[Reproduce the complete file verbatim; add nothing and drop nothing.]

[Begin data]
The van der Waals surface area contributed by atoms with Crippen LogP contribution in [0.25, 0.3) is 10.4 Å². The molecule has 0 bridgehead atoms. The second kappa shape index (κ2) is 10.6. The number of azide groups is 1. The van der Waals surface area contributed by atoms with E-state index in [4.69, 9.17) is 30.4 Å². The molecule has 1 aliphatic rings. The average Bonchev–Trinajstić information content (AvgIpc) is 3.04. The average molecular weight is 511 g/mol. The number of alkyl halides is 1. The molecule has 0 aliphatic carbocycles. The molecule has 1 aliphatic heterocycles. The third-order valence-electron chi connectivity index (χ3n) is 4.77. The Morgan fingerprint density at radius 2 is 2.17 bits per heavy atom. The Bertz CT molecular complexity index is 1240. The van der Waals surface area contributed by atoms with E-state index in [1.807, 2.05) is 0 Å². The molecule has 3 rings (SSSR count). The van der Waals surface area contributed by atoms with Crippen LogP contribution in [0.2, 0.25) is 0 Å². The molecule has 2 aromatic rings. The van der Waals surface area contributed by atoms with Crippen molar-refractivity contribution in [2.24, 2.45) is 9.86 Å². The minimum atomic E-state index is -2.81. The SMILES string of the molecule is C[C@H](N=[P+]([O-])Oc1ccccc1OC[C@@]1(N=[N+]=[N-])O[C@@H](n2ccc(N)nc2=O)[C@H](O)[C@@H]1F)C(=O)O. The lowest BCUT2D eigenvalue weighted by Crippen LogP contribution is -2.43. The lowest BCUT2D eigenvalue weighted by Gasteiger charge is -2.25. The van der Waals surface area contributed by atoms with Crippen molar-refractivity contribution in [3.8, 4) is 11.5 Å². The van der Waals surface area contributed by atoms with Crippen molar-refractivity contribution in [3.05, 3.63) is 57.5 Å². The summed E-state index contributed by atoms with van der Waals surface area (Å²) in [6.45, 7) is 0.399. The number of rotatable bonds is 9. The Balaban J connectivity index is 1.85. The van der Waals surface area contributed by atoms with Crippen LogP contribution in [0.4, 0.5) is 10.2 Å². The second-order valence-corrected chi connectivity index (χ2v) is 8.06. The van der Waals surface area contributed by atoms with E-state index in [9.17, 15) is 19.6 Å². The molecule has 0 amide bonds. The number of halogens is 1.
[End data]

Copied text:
The van der Waals surface area contributed by atoms with Crippen LogP contribution in [0.25, 0.3) is 10.4 Å². The molecule has 0 bridgehead atoms. The second kappa shape index (κ2) is 10.6. The number of azide groups is 1. The van der Waals surface area contributed by atoms with E-state index in [4.69, 9.17) is 30.4 Å². The molecule has 1 aliphatic rings. The average Bonchev–Trinajstić information content (AvgIpc) is 3.04. The average molecular weight is 511 g/mol. The number of alkyl halides is 1. The molecule has 0 aliphatic carbocycles. The molecule has 1 aliphatic heterocycles. The third-order valence-electron chi connectivity index (χ3n) is 4.77. The Morgan fingerprint density at radius 2 is 2.17 bits per heavy atom. The Bertz CT molecular complexity index is 1240. The van der Waals surface area contributed by atoms with E-state index in [1.807, 2.05) is 0 Å². The molecule has 3 rings (SSSR count). The van der Waals surface area contributed by atoms with Crippen LogP contribution in [0.2, 0.25) is 0 Å². The molecule has 2 aromatic rings. The van der Waals surface area contributed by atoms with Crippen molar-refractivity contribution in [2.24, 2.45) is 9.86 Å². The minimum atomic E-state index is -2.81. The SMILES string of the molecule is C[C@H](N=[P+]([O-])Oc1ccccc1OC[C@@]1(N=[N+]=[N-])O[C@@H](n2ccc(N)nc2=O)[C@H](O)[C@@H]1F)C(=O)O. The lowest BCUT2D eigenvalue weighted by Crippen LogP contribution is -2.43. The lowest BCUT2D eigenvalue weighted by Gasteiger charge is -2.25. The van der Waals surface area contributed by atoms with Crippen molar-refractivity contribution in [3.8, 4) is 11.5 Å². The van der Waals surface area contributed by atoms with Crippen molar-refractivity contribution in [3.05, 3.63) is 57.5 Å². The summed E-state index contributed by atoms with van der Waals surface area (Å²) in [6.45, 7) is 0.399. The number of rotatable bonds is 9. The Balaban J connectivity index is 1.85. The van der Waals surface area contributed by atoms with Crippen LogP contribution in [0.4, 0.5) is 10.2 Å². The second-order valence-corrected chi connectivity index (χ2v) is 8.06. The van der Waals surface area contributed by atoms with E-state index in [9.17, 15) is 19.6 Å². The molecule has 0 amide bonds. The number of halogens is 1.